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Leatherback Sea Turtles: An Endangered Species

Basic information


Status: Vulnerable

Scientific name: Dermochelys coriacea

Weight: 600-1500 lbs

Length: 55-63 inches

Habitat: Oceans (Mesoamerican reef, Coastal East Africa, Gulf of California, Galapagos, Coral triangle)

Diet: Jellyfish and occasionally small aquatic creatures

Defining features: It is the most migratory turtle (crosses the Pacific and the Atlantic Ocean)



Leatherback sea turtles are in danger! This species of turtle, known for being the most migratory turtle, is at risk. Leatherback sea turtles are a fundamental link in the aquatic food chain as they consume large amounts of jellyfish and help keep the jellyfish population in control. Due to the fact that they mostly eat jellyfish, they do not face much competition from other marine animals. This is because not many animals are able to eat jellyfish since they fear getting stung by jellyfish. Leatherback sea turtles can eat them since they will not get affected by a jellyfish sting.


The disappearance of leatherback sea turtles affects the aquatic ecosystem. Since they feed on jellyfish, if Leatherback sea turtles were to disappear from the aquatic ecosystem, jellyfish would have little to no predators. This would not be beneficial for the ecosystem as jellyfish feed on smaller aquatic animals such as fish (fish are also prey for other animals). If the population of jellyfish were to rise, then the population of fish would decrease. This would lead to more competition between animals for food.


The Leatherback sea turtle is a very important part of the aquatic ecosystem, but they are slowly disappearing from the marine environment. There are many reasons why the Leatherback sea turtles are disappearing from the aquatic environment. Some of which are listed below.


Habitat destruction


Leatherback sea turtles spend most of their lives in the water. Therefore they need an adequate habitat to live in. Factors such as pollution negatively affect their habitat. For example, water pollution caused by oil spills or garbage in the oceans causes the animals to eat/drink the pollutants and either become sick or die. Humans also play a significant role in destroying the habitats of Leatherback sea turtles. This is because humans tend to invade their habitat by going snorkelling/swimming. During that time, humans may intentionally or unintentionally destroy some of their habitats by breaking coral or participating in other destructive activities.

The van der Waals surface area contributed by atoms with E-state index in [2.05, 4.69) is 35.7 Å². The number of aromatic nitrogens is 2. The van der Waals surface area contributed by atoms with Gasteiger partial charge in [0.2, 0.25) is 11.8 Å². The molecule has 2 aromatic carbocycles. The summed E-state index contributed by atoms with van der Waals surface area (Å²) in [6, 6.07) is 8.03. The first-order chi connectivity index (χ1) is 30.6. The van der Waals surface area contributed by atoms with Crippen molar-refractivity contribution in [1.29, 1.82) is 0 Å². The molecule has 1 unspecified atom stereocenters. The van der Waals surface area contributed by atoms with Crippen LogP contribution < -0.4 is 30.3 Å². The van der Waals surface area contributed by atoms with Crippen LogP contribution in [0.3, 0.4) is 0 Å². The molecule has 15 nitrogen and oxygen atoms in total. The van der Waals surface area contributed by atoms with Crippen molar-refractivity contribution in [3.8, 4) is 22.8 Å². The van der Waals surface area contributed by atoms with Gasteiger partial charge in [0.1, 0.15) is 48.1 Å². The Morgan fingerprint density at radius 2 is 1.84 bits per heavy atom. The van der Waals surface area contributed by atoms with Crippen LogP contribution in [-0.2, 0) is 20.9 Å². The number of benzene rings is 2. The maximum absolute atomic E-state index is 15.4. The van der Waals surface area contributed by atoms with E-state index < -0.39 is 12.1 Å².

Poaching/animal exploitation


Poaching/animal exploitation is a big cause of the loss of Leatherback sea turtles. Many people steal the eggs of Leatherback turtles as they are accessible to them (they are buried on the beach). They steal them for food and money. An example of how Leatherback turtles are exploited is when they are brutally murdered for their flesh and their shells. Their flesh and shells are a method from which poachers make money.


Unintentional death


Leatherback sea turtles are killed unintentionally when humans are fishing and catch Leatherback sea turtles by mistake. Scientists are working on a method that prevents Leatherback sea turtles from being caught in fishing hooks. Another way how Leatherback sea turtles are unintentionally killed is by pollution. Plastic bags thrown in the ocean are known to be one of the biggest reasons for the death of these innocent creatures. Plastic bags that float on the surface of oceans resemble jellyfish. Since Leatherback sea turtles eat jellyfish, they often mistake plastic bags for food and eat them, which causes them to choke and can lead to their death.


What is being done right now to help


  • WWF is helping by creating more turtle-friendly fishing hooks so that turtles are not caught by mistake.

  • WWF is helping by creating protected marine environments where fishing is not allowed

  • WWF is using satellites to help track sea turtles

  • CWF monitors the population of the Leatherback sea turtles in Atlantic Canadian waters

  • CWF provides funding for research on Leatherback turtles.



Article author: Twisha Bhatt

Article editors: Sherilyn Wen, Victoria Huang



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